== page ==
Twin deficit

In Pakistan, as in most other countries, trade deficit is a major contributor to the current account deficit. Whenever the trade deficit goes up, the external deficit also goes up.

However, in FY21, the positive relationship between the two deficits didn’t hold true. Although the trade deficit increased to $31.05 billion from $23.16 billion, the current account deficit went down to $1.85 billion from $4.45 billion.

The reason was more than $6 billion increase in remittances. But as stated above, being an exogenous factor, the remittances can’t always be counted. So, efforts to correct the external deficit must rely on checking imports or increasing exports.

The short-run measures to cut back on imports take the form of imposition of regulatory duties, increase in normal customs duties, placing quantitative import restrictions, or restricting access to foreign exchange. These import compression measures have the essential effect of making foreign products more expensive.

The efficacy of such measures depends on the price elasticity of import demand. Products which are deemed essential by consumers, such as food, etc, or industrial buyers such as machinery and raw material, tend to be relatively price inelastic, which means the price escalation doesn’t have an appreciable impact on bringing the imports down.

The downside of such measures is that they cause inflationary pressures and hit both the consumers and exporters, who rely on imported inputs.

At all events, import compression and the overall growth deceleration go together as the efforts to contain imports tend to slow the pace of economic growth, which in turn reduces import demand.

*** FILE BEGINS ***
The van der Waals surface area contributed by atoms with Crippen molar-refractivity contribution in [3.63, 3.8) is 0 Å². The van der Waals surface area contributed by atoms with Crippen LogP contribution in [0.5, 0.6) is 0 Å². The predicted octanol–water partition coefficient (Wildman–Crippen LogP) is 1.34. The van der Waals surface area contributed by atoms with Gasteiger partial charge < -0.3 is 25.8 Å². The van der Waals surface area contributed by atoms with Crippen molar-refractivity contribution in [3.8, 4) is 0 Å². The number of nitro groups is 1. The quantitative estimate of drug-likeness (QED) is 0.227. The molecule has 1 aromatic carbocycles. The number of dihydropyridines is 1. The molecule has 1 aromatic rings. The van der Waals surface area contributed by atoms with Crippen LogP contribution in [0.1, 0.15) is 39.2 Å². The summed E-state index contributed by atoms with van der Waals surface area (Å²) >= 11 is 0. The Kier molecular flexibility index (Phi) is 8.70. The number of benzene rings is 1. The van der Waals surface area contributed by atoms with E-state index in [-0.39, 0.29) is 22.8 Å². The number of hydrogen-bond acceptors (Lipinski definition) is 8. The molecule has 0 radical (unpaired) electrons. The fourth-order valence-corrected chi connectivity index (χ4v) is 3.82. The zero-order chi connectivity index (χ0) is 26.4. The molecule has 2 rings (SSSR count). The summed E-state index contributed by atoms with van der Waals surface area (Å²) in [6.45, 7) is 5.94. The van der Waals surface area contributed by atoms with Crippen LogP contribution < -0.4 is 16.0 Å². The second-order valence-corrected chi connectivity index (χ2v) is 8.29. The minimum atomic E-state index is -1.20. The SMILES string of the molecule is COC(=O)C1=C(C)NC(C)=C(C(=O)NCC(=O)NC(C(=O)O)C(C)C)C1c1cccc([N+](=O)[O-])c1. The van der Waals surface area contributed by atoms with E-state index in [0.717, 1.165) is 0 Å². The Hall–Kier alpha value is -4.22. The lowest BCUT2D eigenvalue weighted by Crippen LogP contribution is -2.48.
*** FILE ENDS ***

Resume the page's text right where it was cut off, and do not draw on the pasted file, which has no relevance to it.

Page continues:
Larger economic pie

In the long run, the only credible way to contain imports is to increase the size of economic pie. Import demand represents the difference between domestic supply and domestic demand. This will entail increased investment – domestic or foreign – in the real economy.

In the absence of increase in domestic product supply, the economic growth will invariably raise import demand and thus add to the external deficit. This has been Pakistan’s dilemma, where a relatively high economic expansion is accompanied by a big external deficit.

Thus, in FY21 a modest rate of economic growth caused nearly $12 billion increase in imports.

A relevant factor is Pakistan’s demographic credentials. A large and predominantly young population means an increasing demand for goods and services, which in the absence of adequate domestic supply can only be satisfied by imports.

The increase in the size and quality of domestic products is also the primary recipe for long-term increase in exports, otherwise we will remain an exporter of primary products, whose prices are not only volatile but also tend to deteriorate over the long term.

In the short run, better marketing, especially the use of online product promotion and sales, can be instrumental in increasing exports.

The writer is an Islamabad-based columnist


Published in The Express Tribune, July 26th, 2021.